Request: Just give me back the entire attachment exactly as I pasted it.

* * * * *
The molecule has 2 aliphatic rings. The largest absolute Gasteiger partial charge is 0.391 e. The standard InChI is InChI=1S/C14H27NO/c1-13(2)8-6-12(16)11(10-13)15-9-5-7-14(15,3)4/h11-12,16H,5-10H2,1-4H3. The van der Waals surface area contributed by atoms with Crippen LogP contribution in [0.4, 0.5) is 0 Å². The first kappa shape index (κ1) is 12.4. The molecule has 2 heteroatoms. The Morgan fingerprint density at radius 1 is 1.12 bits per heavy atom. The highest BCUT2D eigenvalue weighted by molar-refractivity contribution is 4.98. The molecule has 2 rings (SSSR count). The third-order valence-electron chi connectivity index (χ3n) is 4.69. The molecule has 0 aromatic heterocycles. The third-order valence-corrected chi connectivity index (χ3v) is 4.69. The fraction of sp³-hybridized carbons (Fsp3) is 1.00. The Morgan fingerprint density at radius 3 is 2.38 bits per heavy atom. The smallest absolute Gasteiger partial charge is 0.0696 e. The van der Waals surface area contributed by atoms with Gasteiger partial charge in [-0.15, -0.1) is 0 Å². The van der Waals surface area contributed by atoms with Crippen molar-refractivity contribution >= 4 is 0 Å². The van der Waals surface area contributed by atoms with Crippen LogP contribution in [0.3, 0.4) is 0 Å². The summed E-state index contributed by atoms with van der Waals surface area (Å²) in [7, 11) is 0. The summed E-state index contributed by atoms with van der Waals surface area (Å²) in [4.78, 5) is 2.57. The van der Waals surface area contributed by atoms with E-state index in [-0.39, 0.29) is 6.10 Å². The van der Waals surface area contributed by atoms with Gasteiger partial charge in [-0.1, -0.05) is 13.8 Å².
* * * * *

The molecule has 2 aliphatic rings. The largest absolute Gasteiger partial charge is 0.391 e. The standard InChI is InChI=1S/C14H27NO/c1-13(2)8-6-12(16)11(10-13)15-9-5-7-14(15,3)4/h11-12,16H,5-10H2,1-4H3. The van der Waals surface area contributed by atoms with Crippen LogP contribution in [0.4, 0.5) is 0 Å². The first kappa shape index (κ1) is 12.4. The molecule has 2 heteroatoms. The Morgan fingerprint density at radius 1 is 1.12 bits per heavy atom. The highest BCUT2D eigenvalue weighted by molar-refractivity contribution is 4.98. The molecule has 2 rings (SSSR count). The third-order valence-electron chi connectivity index (χ3n) is 4.69. The molecule has 0 aromatic heterocycles. The third-order valence-corrected chi connectivity index (χ3v) is 4.69. The fraction of sp³-hybridized carbons (Fsp3) is 1.00. The Morgan fingerprint density at radius 3 is 2.38 bits per heavy atom. The smallest absolute Gasteiger partial charge is 0.0696 e. The van der Waals surface area contributed by atoms with Gasteiger partial charge in [-0.15, -0.1) is 0 Å². The van der Waals surface area contributed by atoms with Crippen molar-refractivity contribution >= 4 is 0 Å². The van der Waals surface area contributed by atoms with Crippen LogP contribution in [0.3, 0.4) is 0 Å². The summed E-state index contributed by atoms with van der Waals surface area (Å²) in [7, 11) is 0. The summed E-state index contributed by atoms with van der Waals surface area (Å²) in [4.78, 5) is 2.57. The van der Waals surface area contributed by atoms with E-state index in [-0.39, 0.29) is 6.10 Å². The van der Waals surface area contributed by atoms with Gasteiger partial charge in [-0.1, -0.05) is 13.8 Å².